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Vince Schleitwiler

Vince Schleitwiler, a fourth-generation Japanese American from Chicago, currently teaches ethnic studies at the University of Washington, and lives in Beacon Hill with his family. His book, Strange Fruit of the Black Pacific, was published in 2017 by NYU Press.

Before ‘Crazy Rich Asians,’ Asian Americans were already making film history

It’s not often that a movie gets hailed as a Hollywood landmark long before its release—especially if it’s a simple romantic comedy, without a blockbuster budget or Oscar-baiting artistic ambition. But if you haven’t been abstaining from pop culture and social media this summer, you already know about Crazy Rich Asians.

Local artists design sculpture honoring Chinese American civil rights struggles in the West

He was an immigrant from a reviled race, denied citizenship and the rights it entailed, and from his perspective, American justice must have looked more than a little off-kilter. Yee Shun was his name, we’re...

The Sympathizer author Viet Thanh Nguyen speaks at Benaroya Hall on May 7

You can see why people might celebrate Viet Thanh Nguyen as a model refugee. For these inhospitable times, he seems ideally cast. Brought over as a child in 1975, he grew up to be a...

Video links Muslim and Japanese American histories at Manzanar

Perhaps a wet Seattle street in winter is not the ideal place to watch a video of a trip to the desert. But here you are, staring at an impossibly bright landscape, spread across...

Khizr Khan, Kishi Bashi, and others show solidarity at Densho’s Day of Remembrance event

He is a reluctant celebrity, subjected beyond any rational expectation to the most outrageous assaults on his character. His activism is, in essence, merely the act of mourning in public. A grieving father has little concern for people who can’t square his sacrifice and his patriotism with his religion, race, and accent. The tangible aura of humility and dignity surrounding Khizr Khan derives from an awareness that the price he’s already paid far outweighs anything the troller-in-chief can send his way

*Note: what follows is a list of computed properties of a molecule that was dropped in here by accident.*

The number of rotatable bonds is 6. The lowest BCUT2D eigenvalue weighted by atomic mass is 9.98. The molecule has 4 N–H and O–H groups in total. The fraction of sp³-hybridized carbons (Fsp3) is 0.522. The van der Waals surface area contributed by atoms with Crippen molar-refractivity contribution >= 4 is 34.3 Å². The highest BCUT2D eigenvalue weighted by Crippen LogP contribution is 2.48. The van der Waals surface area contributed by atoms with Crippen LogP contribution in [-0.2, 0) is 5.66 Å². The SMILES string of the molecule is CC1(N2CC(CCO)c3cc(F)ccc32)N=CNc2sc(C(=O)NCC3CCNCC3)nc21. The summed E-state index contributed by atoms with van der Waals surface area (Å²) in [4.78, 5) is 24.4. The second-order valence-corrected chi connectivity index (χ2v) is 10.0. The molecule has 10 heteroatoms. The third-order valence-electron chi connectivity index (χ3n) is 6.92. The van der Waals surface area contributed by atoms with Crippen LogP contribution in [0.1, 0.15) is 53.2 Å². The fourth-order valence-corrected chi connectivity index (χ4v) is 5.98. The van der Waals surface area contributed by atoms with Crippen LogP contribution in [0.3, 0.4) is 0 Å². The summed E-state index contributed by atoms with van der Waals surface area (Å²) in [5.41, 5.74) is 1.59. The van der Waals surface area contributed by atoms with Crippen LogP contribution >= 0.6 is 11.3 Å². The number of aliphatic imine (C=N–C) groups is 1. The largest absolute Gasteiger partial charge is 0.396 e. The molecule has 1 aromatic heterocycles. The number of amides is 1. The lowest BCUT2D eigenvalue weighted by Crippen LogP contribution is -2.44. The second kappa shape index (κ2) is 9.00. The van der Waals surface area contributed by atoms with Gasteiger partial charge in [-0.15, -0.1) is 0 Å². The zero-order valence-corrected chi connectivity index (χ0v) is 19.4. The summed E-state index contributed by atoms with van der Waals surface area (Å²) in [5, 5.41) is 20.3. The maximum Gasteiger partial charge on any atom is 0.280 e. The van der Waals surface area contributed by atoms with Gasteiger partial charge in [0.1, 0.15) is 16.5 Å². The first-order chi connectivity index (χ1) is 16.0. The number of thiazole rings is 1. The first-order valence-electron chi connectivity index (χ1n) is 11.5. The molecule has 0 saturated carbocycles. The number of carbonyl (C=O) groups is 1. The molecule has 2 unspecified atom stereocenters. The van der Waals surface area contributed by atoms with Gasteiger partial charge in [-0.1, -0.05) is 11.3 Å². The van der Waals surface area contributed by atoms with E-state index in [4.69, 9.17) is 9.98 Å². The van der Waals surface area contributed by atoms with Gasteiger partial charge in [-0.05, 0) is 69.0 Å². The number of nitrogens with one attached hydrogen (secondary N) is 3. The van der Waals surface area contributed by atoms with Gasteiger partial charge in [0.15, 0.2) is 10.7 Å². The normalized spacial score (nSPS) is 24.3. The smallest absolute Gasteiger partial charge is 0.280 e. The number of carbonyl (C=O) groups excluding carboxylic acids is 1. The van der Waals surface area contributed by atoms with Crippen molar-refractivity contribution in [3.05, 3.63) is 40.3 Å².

Wing Luke beverages exhibit is a pleasure to be sipped slowly

A museum exhibit about beverages? Admit it: the topic sounds a bit, well, dry. A story you might be tempted to flip past, in line at the coffee shop, or scroll by, waiting for your drink at the bar. But slow down, have a seat, and take a sip: The folks at the Wing Luke Museum want to help you understand how place and community are shaped by the sharing of drinks

What kids can learn from Fred Korematsu, who resisted Japanese American incarceration

Stan Yogi was ten years old when he learned about what happened to his family during World War II. At the time, roller-skating, basketball, and piano lessons were his major concerns. Then he found out that his mother graduated from high school in Manzanar, a concentration camp in California. Decades later, it’s Yogi’s turn to introduce a new generation to this history. Fred Korematsu Speaks Up, written with Laura Atkins and illustrated by Yutaka Houlette, tells the story of a soft-spoken young man who found the courage to challenge Japanese American incarceration all the way to the Supreme Court